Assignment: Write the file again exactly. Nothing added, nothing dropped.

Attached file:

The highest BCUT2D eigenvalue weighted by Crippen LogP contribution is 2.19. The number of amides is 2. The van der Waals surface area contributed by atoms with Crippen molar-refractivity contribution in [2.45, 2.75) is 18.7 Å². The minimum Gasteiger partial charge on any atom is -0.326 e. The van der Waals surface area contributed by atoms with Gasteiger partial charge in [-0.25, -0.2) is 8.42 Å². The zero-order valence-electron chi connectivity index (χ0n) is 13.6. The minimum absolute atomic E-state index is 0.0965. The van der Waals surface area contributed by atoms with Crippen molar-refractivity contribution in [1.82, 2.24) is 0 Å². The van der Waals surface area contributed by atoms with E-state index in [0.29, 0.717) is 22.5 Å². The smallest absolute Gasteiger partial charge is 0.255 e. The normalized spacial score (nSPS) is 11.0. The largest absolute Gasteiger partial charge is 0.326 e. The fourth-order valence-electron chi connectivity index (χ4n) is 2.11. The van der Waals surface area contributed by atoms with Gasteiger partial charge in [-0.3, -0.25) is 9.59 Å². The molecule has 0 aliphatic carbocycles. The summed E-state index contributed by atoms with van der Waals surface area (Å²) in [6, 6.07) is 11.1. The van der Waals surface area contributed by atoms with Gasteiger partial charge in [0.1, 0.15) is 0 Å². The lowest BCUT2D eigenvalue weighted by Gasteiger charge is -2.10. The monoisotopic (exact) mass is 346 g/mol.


The highest BCUT2D eigenvalue weighted by Crippen LogP contribution is 2.19. The number of amides is 2. The van der Waals surface area contributed by atoms with Crippen molar-refractivity contribution in [2.45, 2.75) is 18.7 Å². The minimum Gasteiger partial charge on any atom is -0.326 e. The van der Waals surface area contributed by atoms with Gasteiger partial charge in [-0.25, -0.2) is 8.42 Å². The zero-order valence-electron chi connectivity index (χ0n) is 13.6. The minimum absolute atomic E-state index is 0.0965. The van der Waals surface area contributed by atoms with Crippen molar-refractivity contribution in [1.82, 2.24) is 0 Å². The van der Waals surface area contributed by atoms with E-state index in [0.29, 0.717) is 22.5 Å². The smallest absolute Gasteiger partial charge is 0.255 e. The normalized spacial score (nSPS) is 11.0. The largest absolute Gasteiger partial charge is 0.326 e. The fourth-order valence-electron chi connectivity index (χ4n) is 2.11. The van der Waals surface area contributed by atoms with Gasteiger partial charge in [-0.3, -0.25) is 9.59 Å². The molecule has 0 aliphatic carbocycles. The summed E-state index contributed by atoms with van der Waals surface area (Å²) in [6, 6.07) is 11.1. The van der Waals surface area contributed by atoms with Gasteiger partial charge in [0.1, 0.15) is 0 Å². The lowest BCUT2D eigenvalue weighted by Gasteiger charge is -2.10. The monoisotopic (exact) mass is 346 g/mol.